Share this story...
Former Gov. Jan Brewer attends the Arizona Republican 2016 state convention at the Mesa Convention Center Saturday,  April 30, 2016. (Cheryl Evans/The Arizona Republic via AP)
Latest News

Jan Brewer: Computer glitch cost my spot as pro-Donald Trump Arizona delegate

Former Gov. Jan Brewer attends the Arizona Republican 2016 state convention at the Mesa Convention Center Saturday, April 30, 2016. (Cheryl Evans/The Arizona Republic via AP)

LISTEN: Governor Jan Brewer

PHOENIX — Former Arizona Gov. Jan Brewer said Monday that a computer glitch cheated her out of possibly serving as a pro-Donald Trump delegate at the Republican National Convention.

“I believe very strongly that I was cheated,” she told KTAR News 92.3 FM’s Mac & Gaydos on Monday. “I believe Donald Trump was cheated. I believe the people of Arizona were cheated.”

Brewer claimed the glitch left her name off of the list of potential pro-Trump delegates during the state’s Republican convention on Saturday. Voters were able to select the delegates they want to send to the party’s national convention, set for July in Cleveland.

“There was a couple of us – more than a couple of us, I guess – that were not on that slate,” she said, adding that other names appeared incorrectly on the slate.

The results of Saturday’s vote — which heavily favored Trump rival Ted Cruz — were met with immediate backlash from Brewer and other supporters of the New York billionaire.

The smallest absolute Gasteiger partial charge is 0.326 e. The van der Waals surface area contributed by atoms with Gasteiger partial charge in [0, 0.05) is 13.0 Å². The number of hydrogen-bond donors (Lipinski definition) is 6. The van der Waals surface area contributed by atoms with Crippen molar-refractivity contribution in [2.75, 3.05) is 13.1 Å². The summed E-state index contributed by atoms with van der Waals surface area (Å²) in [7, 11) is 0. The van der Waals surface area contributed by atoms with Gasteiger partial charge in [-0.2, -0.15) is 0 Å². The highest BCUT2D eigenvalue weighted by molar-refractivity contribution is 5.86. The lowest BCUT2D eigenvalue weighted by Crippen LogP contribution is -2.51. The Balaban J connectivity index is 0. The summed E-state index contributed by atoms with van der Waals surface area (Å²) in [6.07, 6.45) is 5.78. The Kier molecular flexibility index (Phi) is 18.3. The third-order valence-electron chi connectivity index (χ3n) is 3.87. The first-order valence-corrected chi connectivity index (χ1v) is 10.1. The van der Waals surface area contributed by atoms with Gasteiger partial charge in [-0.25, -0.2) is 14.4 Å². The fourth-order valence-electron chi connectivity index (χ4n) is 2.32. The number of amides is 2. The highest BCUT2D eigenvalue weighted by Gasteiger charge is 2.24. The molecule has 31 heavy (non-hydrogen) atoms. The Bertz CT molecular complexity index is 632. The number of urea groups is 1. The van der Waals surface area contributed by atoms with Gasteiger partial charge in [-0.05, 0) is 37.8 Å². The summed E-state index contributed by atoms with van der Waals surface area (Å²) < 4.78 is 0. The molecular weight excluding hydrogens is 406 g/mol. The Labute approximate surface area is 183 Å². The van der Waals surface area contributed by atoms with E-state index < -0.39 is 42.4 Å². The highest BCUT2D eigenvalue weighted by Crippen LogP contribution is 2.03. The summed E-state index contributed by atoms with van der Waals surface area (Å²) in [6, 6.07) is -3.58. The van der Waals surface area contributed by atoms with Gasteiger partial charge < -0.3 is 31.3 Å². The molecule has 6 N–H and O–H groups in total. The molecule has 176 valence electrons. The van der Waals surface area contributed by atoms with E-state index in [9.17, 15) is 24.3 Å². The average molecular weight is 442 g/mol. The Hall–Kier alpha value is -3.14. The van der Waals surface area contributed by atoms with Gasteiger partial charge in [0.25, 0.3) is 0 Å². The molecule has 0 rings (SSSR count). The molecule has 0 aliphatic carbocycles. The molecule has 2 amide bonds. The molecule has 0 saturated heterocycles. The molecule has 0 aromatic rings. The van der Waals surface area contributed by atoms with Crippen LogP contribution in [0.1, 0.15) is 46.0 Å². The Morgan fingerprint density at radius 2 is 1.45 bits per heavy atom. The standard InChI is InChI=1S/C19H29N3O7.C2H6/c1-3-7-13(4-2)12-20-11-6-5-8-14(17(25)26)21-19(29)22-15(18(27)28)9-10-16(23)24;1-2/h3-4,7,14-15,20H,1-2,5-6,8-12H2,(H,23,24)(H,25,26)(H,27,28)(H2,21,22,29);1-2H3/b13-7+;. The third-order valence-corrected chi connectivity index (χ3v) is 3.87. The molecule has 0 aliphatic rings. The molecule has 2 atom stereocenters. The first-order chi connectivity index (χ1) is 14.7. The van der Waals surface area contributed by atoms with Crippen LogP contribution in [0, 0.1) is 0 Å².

“The Trump campaign is very unhappy with the results,” state Treasurer Jeff DeWit told reporters at the time. “We don’t feel that this was a fair process. The Trump button got checked more than any other, so why do we have so few delegates?”

Brewer said she and several other party members informed organizers of the computer glitch, but they did nothing to correct the issue.

“If there are errors and you’re notified and it’s acknowledged, then you stop the election, you go back, correct the error and you start the voting from the beginning,” she said.

The former governor said, while she hopes there were no underhanded acts preventing her name from being on the slate, things were hectic from the beginning.

“I believe it was getting late,” she said. “It was way behind schedule because the computers crashed – they had errors and glitches throughout the process.”

She also criticized the delegate system as a whole, saying it’s too “complicated” for people to track.

“It’s so complicated,” she said. “It’s so difficult. People don’t understand that their vote at that particular time isn’t for a particular nominee.”

Brewer said she is saddened by the fact she will not vote on behalf of Arizona at a national party convention for the first time in more than three decades.

“After 35 years of representing and participating, I am without anything,” she said.

The Cruz slate won virtually all of the 28 at-large national delegates and roughly split the 27 delegates selected by congressional district.

The delegates are obligated to vote for the winner of the Arizona primary — in this case, Trump — in the first round of voting at the national convention. Should he not win the majority, the convention becomes contested and delegates can vote for whichever candidate they prefer.

The Associated Press contributed to this report.

Related Links
Interviews/Segments